Deep Brain Stimulation Therapy in Movement Disorders

  • STATUS
    Recruiting
  • End date
    Dec 1, 2030
  • participants needed
    300
  • sponsor
    National Institute of Neurological Disorders and Stroke (NINDS)
Updated on 10 October 2021
electrocardiogram
levodopa
MRI
dyskinesia
brain stimulation
dystonia
tremor
movement disorder
primary dystonia
essential tremor
dopa
intention tremor

Summary

Background
  • In deep brain stimulation (DBS), a device called a neurostimulator is placed in the chest. It is attached to wires in parts of the brain that affect movement. DBS might help people with movement disorders like Parkinson s disease (PD), dystonia, and essential tremor (ET).
    Objective
  • To provide DBS treatment to people with some movement disorders.
    Eligibility
  • Adults 18 years and older with PD, ET, or certain forms of dystonia.
    Design
  • Participants will be screened with medical history and physical exam. They will have blood and urine tests and:
  • MRI brain scan. The participant will lie on a table that slides in and out of a metal cylinder with a magnetic field. They will be in the scanner about 60 minutes. They will get earplugs for the loud noises. During part of the MRI, a needle will guide a thin plastic tube into an arm vein and a dye will be injected.
  • Electrocardiogram. Metal disks or sticky pads will be placed on the chest, arms, and legs. They record heart activity.
  • Chest X-ray.
  • Tests of memory, attention, concentration, thinking, and movement.
  • Eligible participants will have DBS surgery. The surgery and hospital care afterward are NOT part of this protocol.
  • Study doctors will see participants 3 4 weeks after surgery to turn on the neurostimulator.
  • Participants will return every month for 3 months, then every 3 months during the first year, and every 6 months during the second year. Each time, participants will be examined and answer questions. DBS placement will be evaluated with MRI. The neurostimulator will be programmed. At two visits, participants will have tests of movements, thinking, and memory.

Description

3.0 Pr(SqrRoot)(Copyright)cis

3.1 Objective

The purposes of this protocol are:

To provide DBS therapy and follow-up management

To maintain a cohort of patients treated with DBS who can participate in other NIH protocols addressing the efficacy of functional surgery and the relevant physiology.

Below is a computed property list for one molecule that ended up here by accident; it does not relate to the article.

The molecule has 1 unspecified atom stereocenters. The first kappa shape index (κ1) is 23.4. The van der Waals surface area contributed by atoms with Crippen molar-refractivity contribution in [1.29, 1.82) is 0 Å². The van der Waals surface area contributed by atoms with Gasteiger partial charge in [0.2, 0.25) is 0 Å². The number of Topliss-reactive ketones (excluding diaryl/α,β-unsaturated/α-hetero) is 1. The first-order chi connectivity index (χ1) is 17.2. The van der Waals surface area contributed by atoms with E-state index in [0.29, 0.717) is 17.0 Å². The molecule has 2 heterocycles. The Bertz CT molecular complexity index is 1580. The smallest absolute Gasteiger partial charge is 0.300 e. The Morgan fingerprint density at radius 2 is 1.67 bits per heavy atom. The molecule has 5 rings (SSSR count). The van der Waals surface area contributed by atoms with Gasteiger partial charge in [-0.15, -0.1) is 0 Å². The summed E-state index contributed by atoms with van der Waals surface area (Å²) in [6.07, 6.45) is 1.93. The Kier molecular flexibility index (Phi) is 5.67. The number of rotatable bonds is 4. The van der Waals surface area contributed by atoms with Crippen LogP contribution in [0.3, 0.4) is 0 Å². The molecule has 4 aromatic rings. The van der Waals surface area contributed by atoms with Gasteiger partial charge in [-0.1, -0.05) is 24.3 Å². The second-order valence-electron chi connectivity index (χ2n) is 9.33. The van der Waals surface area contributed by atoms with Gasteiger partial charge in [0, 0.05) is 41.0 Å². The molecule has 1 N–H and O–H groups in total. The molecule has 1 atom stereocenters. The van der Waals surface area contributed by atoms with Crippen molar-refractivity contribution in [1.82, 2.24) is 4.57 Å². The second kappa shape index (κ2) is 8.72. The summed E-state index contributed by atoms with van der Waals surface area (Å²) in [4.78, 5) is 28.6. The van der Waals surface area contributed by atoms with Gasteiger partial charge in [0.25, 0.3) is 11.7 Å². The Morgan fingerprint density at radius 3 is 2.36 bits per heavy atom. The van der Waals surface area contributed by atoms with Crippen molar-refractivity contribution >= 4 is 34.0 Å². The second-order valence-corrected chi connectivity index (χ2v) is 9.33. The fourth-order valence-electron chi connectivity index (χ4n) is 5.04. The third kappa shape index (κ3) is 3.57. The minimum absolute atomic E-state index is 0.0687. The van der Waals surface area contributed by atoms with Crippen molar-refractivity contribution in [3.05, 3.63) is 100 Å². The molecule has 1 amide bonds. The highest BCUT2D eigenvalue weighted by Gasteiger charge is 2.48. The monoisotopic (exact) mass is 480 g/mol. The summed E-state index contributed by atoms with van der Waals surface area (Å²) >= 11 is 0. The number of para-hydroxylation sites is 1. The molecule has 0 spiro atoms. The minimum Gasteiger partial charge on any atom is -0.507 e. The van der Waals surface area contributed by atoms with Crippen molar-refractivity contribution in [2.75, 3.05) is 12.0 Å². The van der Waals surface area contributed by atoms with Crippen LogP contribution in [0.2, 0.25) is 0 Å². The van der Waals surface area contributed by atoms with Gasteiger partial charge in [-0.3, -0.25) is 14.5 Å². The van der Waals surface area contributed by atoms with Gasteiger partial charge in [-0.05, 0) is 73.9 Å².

To collect physiology, programming, and efficacy data related to DBS therapy and motor and cognitive function in these patient populations. All the data collected will be an outcome of standard of care and all analyses will be retrospective.

All treatment under this protocol will be based on the current standard of care for DBS therapy. All tests and study procedures will be administered per standard and routine clinical care. Subjects may be enrolled in the study to support participation in other DBS protocols.

3.2 Study Population

Patients 18 years and older with medically refractory PD, dystonia, and/or ET may participate in this study. Other indications will be added with subsequent amendments if FDA approval of deep brain stimulation is extended to other conditions.

3.3 Study Design

The treatment that is rendered in this protocol is standard of care for PD, dystonia, and ET. Patients confirmed to have medically refractory PD, dystonia or ET will be offered DBS as a therapeutic option per standard of care procedures and routine clinical care. Patients will be evaluated for their eligibility for the procedure and the risk/benefit balance for surgical therapy will be assessed (Lang et al., 2006). After completing the evaluation, a decision will be made on recommending the procedure. At that point the patients will be referred for the surgical intervention to the NIH Surgical Neurology Branch or to collaborating surgeons in the community. If the surgery is performed at the NIH, the Neurology DBS team can be involved in surgical planning, target selection, intraoperative physiology recording and testing, as specified under SNB protocols. After the surgery, the patients will be followed in the NIH DBS clinic and the DBS programming will be initiated and performed as outlined below. The patients will be followed up for at least two years, and then they will have the option to transfer their care back to the neurologists in the community or continue care with the NIH Neurology team until care in the community is available.

In addition, patients can be enrolled in the protocol at various points in relation to DBS surgery.

Data regarding the movement disorder of the subject and observations of their standard of care treatment will be collected. Data may be used for future research questions that are related to subjects movement disorder and/or treatment.

3.4 Outcome Measures

  1. To evaluate effects of DBS before and 1 year after surgery using clinically-generated data on:
  2. Severity of PD motor symptoms (measured by the UPDRS III scale)
  3. Changes in dystonia severity (measured by the Burke-Fahn-Marsden (BFM) dystonia rating scale (Burke et al., 1985)
  4. Changes in tremor severity (measured by the Tremor Rating Scale (TRS))